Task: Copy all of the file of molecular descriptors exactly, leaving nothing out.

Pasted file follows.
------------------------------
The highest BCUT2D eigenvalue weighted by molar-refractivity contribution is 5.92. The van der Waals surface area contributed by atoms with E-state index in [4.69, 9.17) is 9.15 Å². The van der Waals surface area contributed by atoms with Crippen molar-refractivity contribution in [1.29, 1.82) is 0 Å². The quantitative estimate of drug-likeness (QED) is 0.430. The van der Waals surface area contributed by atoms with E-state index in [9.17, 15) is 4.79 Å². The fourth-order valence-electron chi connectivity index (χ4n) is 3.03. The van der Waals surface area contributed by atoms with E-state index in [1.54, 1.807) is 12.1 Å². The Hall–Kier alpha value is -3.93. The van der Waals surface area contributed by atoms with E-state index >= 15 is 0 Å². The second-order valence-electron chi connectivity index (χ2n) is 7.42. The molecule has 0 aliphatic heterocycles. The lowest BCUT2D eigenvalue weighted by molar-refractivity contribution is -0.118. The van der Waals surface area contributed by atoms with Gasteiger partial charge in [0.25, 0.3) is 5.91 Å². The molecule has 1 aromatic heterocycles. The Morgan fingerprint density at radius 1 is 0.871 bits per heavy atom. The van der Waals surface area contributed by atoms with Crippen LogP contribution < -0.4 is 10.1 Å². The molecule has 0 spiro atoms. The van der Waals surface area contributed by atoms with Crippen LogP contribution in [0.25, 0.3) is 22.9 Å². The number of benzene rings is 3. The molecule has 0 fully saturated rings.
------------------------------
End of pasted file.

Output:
The highest BCUT2D eigenvalue weighted by molar-refractivity contribution is 5.92. The van der Waals surface area contributed by atoms with E-state index in [4.69, 9.17) is 9.15 Å². The van der Waals surface area contributed by atoms with Crippen molar-refractivity contribution in [1.29, 1.82) is 0 Å². The quantitative estimate of drug-likeness (QED) is 0.430. The van der Waals surface area contributed by atoms with E-state index in [9.17, 15) is 4.79 Å². The fourth-order valence-electron chi connectivity index (χ4n) is 3.03. The van der Waals surface area contributed by atoms with E-state index in [1.54, 1.807) is 12.1 Å². The Hall–Kier alpha value is -3.93. The van der Waals surface area contributed by atoms with E-state index >= 15 is 0 Å². The second-order valence-electron chi connectivity index (χ2n) is 7.42. The molecule has 0 aliphatic heterocycles. The lowest BCUT2D eigenvalue weighted by molar-refractivity contribution is -0.118. The van der Waals surface area contributed by atoms with Gasteiger partial charge in [0.25, 0.3) is 5.91 Å². The molecule has 1 aromatic heterocycles. The Morgan fingerprint density at radius 1 is 0.871 bits per heavy atom. The van der Waals surface area contributed by atoms with Crippen LogP contribution < -0.4 is 10.1 Å². The molecule has 0 spiro atoms. The van der Waals surface area contributed by atoms with Crippen LogP contribution in [0.25, 0.3) is 22.9 Å². The number of benzene rings is 3. The molecule has 0 fully saturated rings.